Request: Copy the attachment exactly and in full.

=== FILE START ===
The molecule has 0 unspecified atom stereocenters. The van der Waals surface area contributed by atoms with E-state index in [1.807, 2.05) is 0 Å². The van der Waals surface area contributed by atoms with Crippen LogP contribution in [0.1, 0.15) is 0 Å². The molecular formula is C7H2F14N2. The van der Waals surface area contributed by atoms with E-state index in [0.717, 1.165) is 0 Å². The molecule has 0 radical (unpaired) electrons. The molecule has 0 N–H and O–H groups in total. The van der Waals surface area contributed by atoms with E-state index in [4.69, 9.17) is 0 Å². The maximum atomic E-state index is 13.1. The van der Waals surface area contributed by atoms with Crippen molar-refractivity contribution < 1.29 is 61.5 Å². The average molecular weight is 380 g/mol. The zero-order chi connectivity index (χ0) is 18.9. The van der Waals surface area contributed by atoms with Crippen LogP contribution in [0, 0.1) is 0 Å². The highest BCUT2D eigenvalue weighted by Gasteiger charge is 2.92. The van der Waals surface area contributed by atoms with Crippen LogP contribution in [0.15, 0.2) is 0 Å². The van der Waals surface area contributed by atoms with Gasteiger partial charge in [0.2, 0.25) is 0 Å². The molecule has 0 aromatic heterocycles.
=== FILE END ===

The molecule has 0 unspecified atom stereocenters. The van der Waals surface area contributed by atoms with E-state index in [1.807, 2.05) is 0 Å². The van der Waals surface area contributed by atoms with Crippen LogP contribution in [0.1, 0.15) is 0 Å². The molecular formula is C7H2F14N2. The van der Waals surface area contributed by atoms with E-state index in [0.717, 1.165) is 0 Å². The molecule has 0 radical (unpaired) electrons. The molecule has 0 N–H and O–H groups in total. The van der Waals surface area contributed by atoms with E-state index in [4.69, 9.17) is 0 Å². The maximum atomic E-state index is 13.1. The van der Waals surface area contributed by atoms with Crippen molar-refractivity contribution < 1.29 is 61.5 Å². The average molecular weight is 380 g/mol. The zero-order chi connectivity index (χ0) is 18.9. The van der Waals surface area contributed by atoms with Crippen LogP contribution in [0, 0.1) is 0 Å². The highest BCUT2D eigenvalue weighted by Gasteiger charge is 2.92. The van der Waals surface area contributed by atoms with Crippen LogP contribution in [0.15, 0.2) is 0 Å². The van der Waals surface area contributed by atoms with Gasteiger partial charge in [0.2, 0.25) is 0 Å². The molecule has 0 aromatic heterocycles.